That said, the same study found that simply having rules in place but not enforcing them wasn’t a strong enough deterrence to counteract teens’ fear of missing out.
It may be then that working toward compliance is the best path forward. Kids who keep their phones on all night may feel more anxious at the thought of shutting off notifications and potentially missing out on an important message or update, Nagata suggests.
In this scenario, an abrupt change may be less effective than discussing the reasons for the tech rules and then allowing for a transition time.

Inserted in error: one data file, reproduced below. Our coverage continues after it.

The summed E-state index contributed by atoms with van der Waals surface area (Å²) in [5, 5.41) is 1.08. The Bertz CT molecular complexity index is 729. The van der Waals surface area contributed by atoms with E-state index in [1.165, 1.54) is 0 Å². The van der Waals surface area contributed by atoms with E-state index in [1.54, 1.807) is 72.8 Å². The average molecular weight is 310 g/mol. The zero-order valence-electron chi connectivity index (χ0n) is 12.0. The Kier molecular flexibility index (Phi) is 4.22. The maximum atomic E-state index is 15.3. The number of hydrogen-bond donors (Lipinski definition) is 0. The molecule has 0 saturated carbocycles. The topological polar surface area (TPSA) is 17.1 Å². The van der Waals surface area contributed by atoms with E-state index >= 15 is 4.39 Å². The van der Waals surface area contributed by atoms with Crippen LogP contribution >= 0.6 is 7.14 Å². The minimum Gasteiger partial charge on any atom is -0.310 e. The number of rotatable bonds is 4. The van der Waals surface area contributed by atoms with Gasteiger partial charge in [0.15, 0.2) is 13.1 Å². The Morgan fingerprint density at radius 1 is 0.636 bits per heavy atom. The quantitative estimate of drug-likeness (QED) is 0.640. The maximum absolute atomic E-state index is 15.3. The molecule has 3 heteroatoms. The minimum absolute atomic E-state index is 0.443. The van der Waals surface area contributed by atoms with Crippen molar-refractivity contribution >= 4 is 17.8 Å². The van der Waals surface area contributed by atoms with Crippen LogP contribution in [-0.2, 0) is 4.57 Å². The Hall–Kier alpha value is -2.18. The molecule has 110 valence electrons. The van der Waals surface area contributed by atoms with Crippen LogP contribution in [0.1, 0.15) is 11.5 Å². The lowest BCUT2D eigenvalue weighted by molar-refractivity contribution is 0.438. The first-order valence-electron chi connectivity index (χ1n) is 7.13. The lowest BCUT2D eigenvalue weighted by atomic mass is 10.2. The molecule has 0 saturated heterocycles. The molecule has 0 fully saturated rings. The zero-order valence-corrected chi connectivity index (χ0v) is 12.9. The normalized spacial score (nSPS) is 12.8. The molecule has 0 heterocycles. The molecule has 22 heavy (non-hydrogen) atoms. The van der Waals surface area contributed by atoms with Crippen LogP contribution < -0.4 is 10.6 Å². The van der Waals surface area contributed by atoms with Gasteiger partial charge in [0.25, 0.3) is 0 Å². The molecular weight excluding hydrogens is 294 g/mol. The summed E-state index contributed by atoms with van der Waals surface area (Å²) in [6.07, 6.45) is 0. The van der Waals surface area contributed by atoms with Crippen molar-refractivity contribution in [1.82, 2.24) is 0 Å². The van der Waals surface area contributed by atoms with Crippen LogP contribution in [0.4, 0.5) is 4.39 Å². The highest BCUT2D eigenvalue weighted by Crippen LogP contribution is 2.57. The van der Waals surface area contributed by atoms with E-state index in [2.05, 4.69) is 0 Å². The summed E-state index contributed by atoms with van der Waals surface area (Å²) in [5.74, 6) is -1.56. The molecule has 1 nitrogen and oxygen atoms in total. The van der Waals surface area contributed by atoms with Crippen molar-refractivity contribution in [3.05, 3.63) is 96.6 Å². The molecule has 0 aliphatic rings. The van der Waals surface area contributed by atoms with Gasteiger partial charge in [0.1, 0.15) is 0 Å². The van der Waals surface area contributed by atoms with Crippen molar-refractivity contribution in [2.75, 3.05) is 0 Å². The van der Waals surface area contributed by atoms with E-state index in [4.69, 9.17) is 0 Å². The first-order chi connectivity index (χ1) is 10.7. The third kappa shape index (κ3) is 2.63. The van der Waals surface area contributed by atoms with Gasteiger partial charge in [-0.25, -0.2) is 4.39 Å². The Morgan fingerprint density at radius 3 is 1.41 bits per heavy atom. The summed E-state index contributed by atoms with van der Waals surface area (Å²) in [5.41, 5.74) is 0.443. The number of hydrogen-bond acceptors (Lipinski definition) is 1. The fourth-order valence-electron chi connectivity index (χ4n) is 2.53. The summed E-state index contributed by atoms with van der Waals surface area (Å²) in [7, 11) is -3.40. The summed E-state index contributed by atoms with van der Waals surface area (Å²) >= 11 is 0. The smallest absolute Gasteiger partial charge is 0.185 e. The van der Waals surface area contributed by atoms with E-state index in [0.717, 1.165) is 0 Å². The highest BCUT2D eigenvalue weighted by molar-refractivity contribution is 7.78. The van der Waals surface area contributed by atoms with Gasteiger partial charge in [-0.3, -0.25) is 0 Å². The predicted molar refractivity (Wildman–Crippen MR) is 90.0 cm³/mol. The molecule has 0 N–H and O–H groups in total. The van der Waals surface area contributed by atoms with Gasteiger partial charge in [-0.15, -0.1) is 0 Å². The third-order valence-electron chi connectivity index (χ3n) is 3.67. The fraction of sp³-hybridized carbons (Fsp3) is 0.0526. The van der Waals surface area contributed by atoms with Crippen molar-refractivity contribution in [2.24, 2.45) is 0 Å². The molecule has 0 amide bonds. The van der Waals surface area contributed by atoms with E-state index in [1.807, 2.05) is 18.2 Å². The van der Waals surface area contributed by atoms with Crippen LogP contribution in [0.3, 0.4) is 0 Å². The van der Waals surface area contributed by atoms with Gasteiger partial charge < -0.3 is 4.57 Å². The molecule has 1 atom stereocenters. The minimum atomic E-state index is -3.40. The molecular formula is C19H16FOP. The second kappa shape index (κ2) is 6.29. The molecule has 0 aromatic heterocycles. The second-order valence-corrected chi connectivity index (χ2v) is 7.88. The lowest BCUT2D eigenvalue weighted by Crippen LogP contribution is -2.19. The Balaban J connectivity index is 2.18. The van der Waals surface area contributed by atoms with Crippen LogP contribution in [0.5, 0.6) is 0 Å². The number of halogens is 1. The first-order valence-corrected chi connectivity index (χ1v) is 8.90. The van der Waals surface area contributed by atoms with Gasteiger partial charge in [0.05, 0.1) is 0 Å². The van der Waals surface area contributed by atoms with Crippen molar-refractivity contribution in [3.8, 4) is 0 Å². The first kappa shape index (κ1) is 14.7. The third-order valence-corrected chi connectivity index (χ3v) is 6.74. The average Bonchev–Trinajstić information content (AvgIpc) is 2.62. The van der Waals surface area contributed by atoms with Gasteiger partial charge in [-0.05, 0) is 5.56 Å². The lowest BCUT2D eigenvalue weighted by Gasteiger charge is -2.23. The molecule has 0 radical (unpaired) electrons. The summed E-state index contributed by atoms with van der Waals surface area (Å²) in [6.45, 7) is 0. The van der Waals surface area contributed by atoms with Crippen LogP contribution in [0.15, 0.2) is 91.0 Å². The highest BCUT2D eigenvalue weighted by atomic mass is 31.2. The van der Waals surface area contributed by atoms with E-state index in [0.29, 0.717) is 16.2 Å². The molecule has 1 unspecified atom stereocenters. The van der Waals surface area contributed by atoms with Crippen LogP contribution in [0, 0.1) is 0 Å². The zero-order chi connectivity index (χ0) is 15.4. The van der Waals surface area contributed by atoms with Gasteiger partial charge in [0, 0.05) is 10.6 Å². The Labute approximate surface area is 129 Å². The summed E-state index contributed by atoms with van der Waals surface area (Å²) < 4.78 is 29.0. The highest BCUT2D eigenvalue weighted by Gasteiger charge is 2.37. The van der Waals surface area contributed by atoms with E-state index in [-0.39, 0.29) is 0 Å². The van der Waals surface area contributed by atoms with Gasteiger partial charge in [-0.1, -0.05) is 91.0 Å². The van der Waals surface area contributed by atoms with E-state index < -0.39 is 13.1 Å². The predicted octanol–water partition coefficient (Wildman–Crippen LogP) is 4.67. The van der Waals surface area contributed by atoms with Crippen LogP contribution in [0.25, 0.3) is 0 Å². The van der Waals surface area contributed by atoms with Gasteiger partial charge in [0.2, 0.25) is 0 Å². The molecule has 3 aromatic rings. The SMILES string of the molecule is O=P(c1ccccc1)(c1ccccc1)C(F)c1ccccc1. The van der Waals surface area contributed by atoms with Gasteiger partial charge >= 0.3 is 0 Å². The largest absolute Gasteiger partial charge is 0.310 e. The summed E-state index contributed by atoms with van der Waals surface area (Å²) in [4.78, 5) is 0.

For those who unwind with screen time, a transition to passive consumption could help. Explain to a teen that different types of screen activities can affect sleep differently: Watching a Netflix show is likely less problematic than using a phone in bed after lights out. In fact, studies show that phones are teens’ most-used devices both in the hour before bedtime and after they’ve gone to bed, and generally are used for the longest amount of time compared to other devices.
The bottom line for parents: Involvement is key. “It’s not that realistic,” Heitner says, “to expect younger or older kids to self-regulate around tech.”